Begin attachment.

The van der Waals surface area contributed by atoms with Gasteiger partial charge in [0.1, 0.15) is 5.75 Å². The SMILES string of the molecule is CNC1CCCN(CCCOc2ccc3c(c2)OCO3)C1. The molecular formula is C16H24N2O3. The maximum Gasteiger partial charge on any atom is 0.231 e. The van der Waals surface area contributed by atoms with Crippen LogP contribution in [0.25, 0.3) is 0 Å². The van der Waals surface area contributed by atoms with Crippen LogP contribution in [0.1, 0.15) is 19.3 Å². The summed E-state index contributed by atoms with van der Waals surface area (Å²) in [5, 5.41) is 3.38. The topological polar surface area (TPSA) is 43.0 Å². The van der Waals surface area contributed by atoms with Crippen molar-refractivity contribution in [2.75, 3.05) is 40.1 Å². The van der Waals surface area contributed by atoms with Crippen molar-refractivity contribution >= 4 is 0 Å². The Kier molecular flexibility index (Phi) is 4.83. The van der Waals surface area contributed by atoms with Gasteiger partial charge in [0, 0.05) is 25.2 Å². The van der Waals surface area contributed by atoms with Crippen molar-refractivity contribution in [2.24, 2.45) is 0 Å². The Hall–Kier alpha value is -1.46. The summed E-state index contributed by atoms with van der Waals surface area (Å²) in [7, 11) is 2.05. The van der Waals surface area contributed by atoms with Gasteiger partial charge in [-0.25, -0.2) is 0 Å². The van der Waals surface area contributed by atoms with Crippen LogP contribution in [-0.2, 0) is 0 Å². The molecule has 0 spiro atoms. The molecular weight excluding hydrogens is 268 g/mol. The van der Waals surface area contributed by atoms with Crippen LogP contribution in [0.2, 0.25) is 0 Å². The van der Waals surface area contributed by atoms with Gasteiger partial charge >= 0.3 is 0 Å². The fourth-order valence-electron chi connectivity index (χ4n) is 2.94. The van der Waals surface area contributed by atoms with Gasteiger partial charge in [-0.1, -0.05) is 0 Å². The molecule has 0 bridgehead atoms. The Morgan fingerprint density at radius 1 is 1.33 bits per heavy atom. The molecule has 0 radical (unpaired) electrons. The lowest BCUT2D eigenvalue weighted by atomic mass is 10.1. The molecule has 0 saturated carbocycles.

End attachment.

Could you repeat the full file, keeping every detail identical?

The van der Waals surface area contributed by atoms with Gasteiger partial charge in [0.1, 0.15) is 5.75 Å². The SMILES string of the molecule is CNC1CCCN(CCCOc2ccc3c(c2)OCO3)C1. The molecular formula is C16H24N2O3. The maximum Gasteiger partial charge on any atom is 0.231 e. The van der Waals surface area contributed by atoms with Crippen LogP contribution in [0.25, 0.3) is 0 Å². The van der Waals surface area contributed by atoms with Crippen LogP contribution in [0.1, 0.15) is 19.3 Å². The summed E-state index contributed by atoms with van der Waals surface area (Å²) in [5, 5.41) is 3.38. The topological polar surface area (TPSA) is 43.0 Å². The van der Waals surface area contributed by atoms with Crippen molar-refractivity contribution in [2.75, 3.05) is 40.1 Å². The van der Waals surface area contributed by atoms with Crippen molar-refractivity contribution >= 4 is 0 Å². The Kier molecular flexibility index (Phi) is 4.83. The van der Waals surface area contributed by atoms with Gasteiger partial charge in [0, 0.05) is 25.2 Å². The van der Waals surface area contributed by atoms with Crippen molar-refractivity contribution in [2.24, 2.45) is 0 Å². The Hall–Kier alpha value is -1.46. The summed E-state index contributed by atoms with van der Waals surface area (Å²) in [7, 11) is 2.05. The van der Waals surface area contributed by atoms with Gasteiger partial charge in [-0.25, -0.2) is 0 Å². The van der Waals surface area contributed by atoms with Crippen LogP contribution in [-0.2, 0) is 0 Å². The molecule has 0 spiro atoms. The molecular weight excluding hydrogens is 268 g/mol. The van der Waals surface area contributed by atoms with Crippen LogP contribution in [0.2, 0.25) is 0 Å². The van der Waals surface area contributed by atoms with Gasteiger partial charge >= 0.3 is 0 Å². The fourth-order valence-electron chi connectivity index (χ4n) is 2.94. The van der Waals surface area contributed by atoms with Gasteiger partial charge in [-0.1, -0.05) is 0 Å². The molecule has 0 bridgehead atoms. The Morgan fingerprint density at radius 1 is 1.33 bits per heavy atom. The molecule has 0 radical (unpaired) electrons. The lowest BCUT2D eigenvalue weighted by atomic mass is 10.1. The molecule has 0 saturated carbocycles.